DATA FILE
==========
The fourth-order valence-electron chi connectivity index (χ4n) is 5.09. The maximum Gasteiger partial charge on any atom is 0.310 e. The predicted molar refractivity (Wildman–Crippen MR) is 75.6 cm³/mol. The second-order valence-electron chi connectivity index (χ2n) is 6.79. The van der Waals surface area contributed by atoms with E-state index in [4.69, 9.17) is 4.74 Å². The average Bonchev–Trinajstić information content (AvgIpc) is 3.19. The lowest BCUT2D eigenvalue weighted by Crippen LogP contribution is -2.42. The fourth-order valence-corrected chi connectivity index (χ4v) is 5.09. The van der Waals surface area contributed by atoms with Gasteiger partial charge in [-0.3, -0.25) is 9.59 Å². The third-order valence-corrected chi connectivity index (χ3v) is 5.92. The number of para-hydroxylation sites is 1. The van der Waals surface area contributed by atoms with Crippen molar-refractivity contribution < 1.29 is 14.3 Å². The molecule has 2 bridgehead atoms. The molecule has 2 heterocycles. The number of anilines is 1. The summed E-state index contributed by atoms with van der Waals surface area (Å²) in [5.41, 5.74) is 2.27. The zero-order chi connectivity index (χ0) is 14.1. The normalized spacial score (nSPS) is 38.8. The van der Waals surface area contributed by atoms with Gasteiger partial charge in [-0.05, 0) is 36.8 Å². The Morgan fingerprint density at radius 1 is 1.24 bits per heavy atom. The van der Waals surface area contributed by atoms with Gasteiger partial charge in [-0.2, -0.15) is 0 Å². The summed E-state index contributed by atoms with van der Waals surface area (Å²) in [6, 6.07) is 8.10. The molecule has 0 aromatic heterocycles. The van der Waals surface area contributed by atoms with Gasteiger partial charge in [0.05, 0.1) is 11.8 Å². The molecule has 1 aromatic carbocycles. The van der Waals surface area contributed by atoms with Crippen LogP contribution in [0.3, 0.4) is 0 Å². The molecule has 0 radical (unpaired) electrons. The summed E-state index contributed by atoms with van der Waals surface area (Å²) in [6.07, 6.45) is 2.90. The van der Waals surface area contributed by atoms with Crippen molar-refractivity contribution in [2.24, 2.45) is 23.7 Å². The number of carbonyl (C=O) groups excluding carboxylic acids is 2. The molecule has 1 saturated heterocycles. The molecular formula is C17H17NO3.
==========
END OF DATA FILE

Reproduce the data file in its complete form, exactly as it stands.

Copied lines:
The fourth-order valence-electron chi connectivity index (χ4n) is 5.09. The maximum Gasteiger partial charge on any atom is 0.310 e. The predicted molar refractivity (Wildman–Crippen MR) is 75.6 cm³/mol. The second-order valence-electron chi connectivity index (χ2n) is 6.79. The van der Waals surface area contributed by atoms with E-state index in [4.69, 9.17) is 4.74 Å². The average Bonchev–Trinajstić information content (AvgIpc) is 3.19. The lowest BCUT2D eigenvalue weighted by Crippen LogP contribution is -2.42. The fourth-order valence-corrected chi connectivity index (χ4v) is 5.09. The van der Waals surface area contributed by atoms with Gasteiger partial charge in [-0.3, -0.25) is 9.59 Å². The third-order valence-corrected chi connectivity index (χ3v) is 5.92. The number of para-hydroxylation sites is 1. The van der Waals surface area contributed by atoms with Crippen molar-refractivity contribution < 1.29 is 14.3 Å². The molecule has 2 bridgehead atoms. The molecule has 2 heterocycles. The number of anilines is 1. The summed E-state index contributed by atoms with van der Waals surface area (Å²) in [5.41, 5.74) is 2.27. The zero-order chi connectivity index (χ0) is 14.1. The normalized spacial score (nSPS) is 38.8. The van der Waals surface area contributed by atoms with Gasteiger partial charge in [-0.05, 0) is 36.8 Å². The Morgan fingerprint density at radius 1 is 1.24 bits per heavy atom. The van der Waals surface area contributed by atoms with Gasteiger partial charge in [-0.2, -0.15) is 0 Å². The summed E-state index contributed by atoms with van der Waals surface area (Å²) in [6, 6.07) is 8.10. The molecule has 0 aromatic heterocycles. The van der Waals surface area contributed by atoms with Gasteiger partial charge in [0.05, 0.1) is 11.8 Å². The molecule has 1 aromatic carbocycles. The van der Waals surface area contributed by atoms with Crippen LogP contribution in [0.3, 0.4) is 0 Å². The molecule has 0 radical (unpaired) electrons. The summed E-state index contributed by atoms with van der Waals surface area (Å²) in [6.07, 6.45) is 2.90. The van der Waals surface area contributed by atoms with Crippen molar-refractivity contribution in [2.24, 2.45) is 23.7 Å². The number of carbonyl (C=O) groups excluding carboxylic acids is 2. The molecule has 1 saturated heterocycles. The molecular formula is C17H17NO3.